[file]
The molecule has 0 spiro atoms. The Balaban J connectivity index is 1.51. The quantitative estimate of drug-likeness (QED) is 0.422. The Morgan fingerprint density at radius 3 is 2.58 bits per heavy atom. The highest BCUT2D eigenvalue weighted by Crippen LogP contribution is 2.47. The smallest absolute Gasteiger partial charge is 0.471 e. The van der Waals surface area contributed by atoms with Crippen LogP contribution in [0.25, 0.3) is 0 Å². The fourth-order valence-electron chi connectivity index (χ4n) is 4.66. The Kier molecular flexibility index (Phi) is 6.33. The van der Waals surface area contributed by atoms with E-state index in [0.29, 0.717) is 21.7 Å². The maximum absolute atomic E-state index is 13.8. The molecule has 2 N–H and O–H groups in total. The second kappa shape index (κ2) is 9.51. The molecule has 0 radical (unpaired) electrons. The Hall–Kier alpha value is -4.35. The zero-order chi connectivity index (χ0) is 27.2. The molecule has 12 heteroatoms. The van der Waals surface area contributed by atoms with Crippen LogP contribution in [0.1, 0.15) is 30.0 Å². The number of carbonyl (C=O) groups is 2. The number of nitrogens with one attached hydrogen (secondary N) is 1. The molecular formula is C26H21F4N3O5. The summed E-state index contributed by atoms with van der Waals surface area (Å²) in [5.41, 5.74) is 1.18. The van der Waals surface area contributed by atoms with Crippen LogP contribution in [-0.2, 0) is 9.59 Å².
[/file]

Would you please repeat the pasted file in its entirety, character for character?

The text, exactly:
The molecule has 0 spiro atoms. The Balaban J connectivity index is 1.51. The quantitative estimate of drug-likeness (QED) is 0.422. The Morgan fingerprint density at radius 3 is 2.58 bits per heavy atom. The highest BCUT2D eigenvalue weighted by Crippen LogP contribution is 2.47. The smallest absolute Gasteiger partial charge is 0.471 e. The van der Waals surface area contributed by atoms with Crippen LogP contribution in [0.25, 0.3) is 0 Å². The fourth-order valence-electron chi connectivity index (χ4n) is 4.66. The Kier molecular flexibility index (Phi) is 6.33. The van der Waals surface area contributed by atoms with E-state index in [0.29, 0.717) is 21.7 Å². The maximum absolute atomic E-state index is 13.8. The molecule has 2 N–H and O–H groups in total. The second kappa shape index (κ2) is 9.51. The molecule has 0 radical (unpaired) electrons. The Hall–Kier alpha value is -4.35. The zero-order chi connectivity index (χ0) is 27.2. The molecule has 12 heteroatoms. The van der Waals surface area contributed by atoms with Crippen LogP contribution in [0.1, 0.15) is 30.0 Å². The number of carbonyl (C=O) groups is 2. The number of nitrogens with one attached hydrogen (secondary N) is 1. The molecular formula is C26H21F4N3O5. The summed E-state index contributed by atoms with van der Waals surface area (Å²) in [5.41, 5.74) is 1.18. The van der Waals surface area contributed by atoms with Crippen LogP contribution in [-0.2, 0) is 9.59 Å².